I stay with my son in Mumbai. Can I pledge my Delhi house and avail the loan?
No, because borrowers should be using the residential property for which they are seeking mortgage as permanent primary residence.
Will I get a fixed EMI for 15 years?
The NHB is likely to mandate a revaluation of the property at least once in five years. The quantum of loan may get revised as a result of such revaluations. This means that the EMI will be flexible.
What will happen if the liability (principal + interest) exceeds the value of the property during the term of plan?
The lender will have recourse only to the property and will need to face the risk.
Tenure travails. The rules might need a few modifications to ensure smooth operation of the scheme. One clause that is likely to draw a lot of criticism is the one that fixes the maximum loan tenure at 15 years. The NHB will need to address the concern of borrowers over their predicament if they outlive the credit period. At present, the rules say that a borrower's supply of income will be severed if he survives the loan tenure. However, he can continue to live in the house till his/her demise. The response to the product will be affected if this state of affairs persists.
Reverse mortgage enthusiasts are awaiting the NHB's final guidelines. Says S. K. Mitter, director and chief executive, LIC Housing Finance: "We would be interested in launching the product as soon as the guidelines become clear. There is a very good market in India -- there is a big segment in Tier-II and Tier-III cities and semi-urban areas waiting to be tapped."
Social dimension. The initial ride of the idea is expected to be slow and bumpy. Unlike in the West, joint families are still prevalent in many parts of India, although their number has shrunk. In many cases, the culture of joint families persists even after nuclearisation. In this scenario, many parents would still prefer to bequeath their house to their children rather than live off it.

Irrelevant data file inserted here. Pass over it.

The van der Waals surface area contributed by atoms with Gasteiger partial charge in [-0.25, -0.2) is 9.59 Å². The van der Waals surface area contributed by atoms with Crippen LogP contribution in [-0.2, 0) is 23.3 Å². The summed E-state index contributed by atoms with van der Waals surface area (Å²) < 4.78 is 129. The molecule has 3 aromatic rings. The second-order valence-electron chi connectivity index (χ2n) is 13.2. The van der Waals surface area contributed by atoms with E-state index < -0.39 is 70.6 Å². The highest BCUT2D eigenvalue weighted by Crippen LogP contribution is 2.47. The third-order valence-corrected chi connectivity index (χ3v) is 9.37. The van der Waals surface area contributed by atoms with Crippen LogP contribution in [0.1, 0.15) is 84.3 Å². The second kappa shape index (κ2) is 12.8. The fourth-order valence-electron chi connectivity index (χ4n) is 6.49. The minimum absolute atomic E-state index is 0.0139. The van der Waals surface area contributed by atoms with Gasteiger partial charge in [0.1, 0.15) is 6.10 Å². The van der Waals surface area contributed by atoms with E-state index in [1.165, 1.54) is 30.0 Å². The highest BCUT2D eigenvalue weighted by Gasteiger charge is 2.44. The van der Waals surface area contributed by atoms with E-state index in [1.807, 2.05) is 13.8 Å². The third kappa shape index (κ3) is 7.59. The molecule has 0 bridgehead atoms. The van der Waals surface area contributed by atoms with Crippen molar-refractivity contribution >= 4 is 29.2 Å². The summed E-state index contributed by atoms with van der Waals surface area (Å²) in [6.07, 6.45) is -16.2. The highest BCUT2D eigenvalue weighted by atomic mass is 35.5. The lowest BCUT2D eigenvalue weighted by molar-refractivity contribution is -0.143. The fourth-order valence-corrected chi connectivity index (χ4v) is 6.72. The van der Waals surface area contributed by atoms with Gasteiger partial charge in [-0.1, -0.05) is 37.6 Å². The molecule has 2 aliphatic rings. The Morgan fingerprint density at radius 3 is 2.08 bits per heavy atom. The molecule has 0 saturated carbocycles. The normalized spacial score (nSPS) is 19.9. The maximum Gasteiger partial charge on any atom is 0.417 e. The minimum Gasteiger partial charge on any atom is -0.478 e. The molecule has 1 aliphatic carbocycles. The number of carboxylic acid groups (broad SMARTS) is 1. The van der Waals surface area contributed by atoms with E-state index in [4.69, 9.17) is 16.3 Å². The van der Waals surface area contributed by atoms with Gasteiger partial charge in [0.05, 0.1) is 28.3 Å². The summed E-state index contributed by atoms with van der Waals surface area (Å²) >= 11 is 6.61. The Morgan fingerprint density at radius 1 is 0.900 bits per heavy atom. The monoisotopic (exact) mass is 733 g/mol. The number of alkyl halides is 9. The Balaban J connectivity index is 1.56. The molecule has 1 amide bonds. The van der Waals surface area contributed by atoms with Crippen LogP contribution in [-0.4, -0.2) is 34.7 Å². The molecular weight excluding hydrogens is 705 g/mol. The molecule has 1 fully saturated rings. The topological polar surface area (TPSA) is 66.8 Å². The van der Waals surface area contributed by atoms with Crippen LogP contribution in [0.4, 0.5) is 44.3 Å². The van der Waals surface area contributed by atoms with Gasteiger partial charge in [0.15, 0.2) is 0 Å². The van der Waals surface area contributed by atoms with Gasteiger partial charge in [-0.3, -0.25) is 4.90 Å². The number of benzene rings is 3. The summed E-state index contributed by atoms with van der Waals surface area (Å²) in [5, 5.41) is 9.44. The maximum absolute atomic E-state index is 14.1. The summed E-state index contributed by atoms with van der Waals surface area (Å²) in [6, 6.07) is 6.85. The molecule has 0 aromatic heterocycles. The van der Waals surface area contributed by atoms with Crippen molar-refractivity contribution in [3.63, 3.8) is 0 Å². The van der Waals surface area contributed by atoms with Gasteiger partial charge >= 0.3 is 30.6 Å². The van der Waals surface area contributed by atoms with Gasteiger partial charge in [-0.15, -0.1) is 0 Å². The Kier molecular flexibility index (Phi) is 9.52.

More importantly, as Roongta says, "It's a product that requires a great degree of regulation and transparency, both of which are missing in India."
The rough ride that the idea is expected to have, at least initially, is borne out by the way people have reacted to Saksham, a reverse mortgage product launched by Mumbai-based Dewan Housing and Finance Corporation Ltd (DHFCL) in September 2006. The company has received close to 200 enquiries from major cities in India about Saksham, but no one has signed up for it yet. Enquirers back out because the guidelines for reverse mortgage are not final.
Says Kapil Wadhwan, managing director and vice-chairman, DHFCL, "The absence of a clear-cut legal framework is creating difficulties for us."
The Kerala State Co-operative Bank recently announced its decision to introduce the reverse mortgage scheme. The bank says that it is waiting for the NHB to announce the final norms.
Safeguards. Under the existing regulatory regime, banks come under the RBI and HFCs under the NHB. Sridhar points out that the recommendations of the regulator are only advisory in nature. The NHB plans to provide guarantee to borrowers against default by lenders by starting a loan mortgage company. The company would also safeguard the interest of lenders in case borrowers bungle on the terms of the agreement.
The extent to which the potential of reverse mortgage gets realised in India will depend a lot on the guidelines that will govern it. Much will also depend on how Indian society takes to it. But there is no doubt that it can lend dignity and peace of mind to elders by opening a financial lifeline for them. Watch this space. Outlook Money will keep you updated on the issue.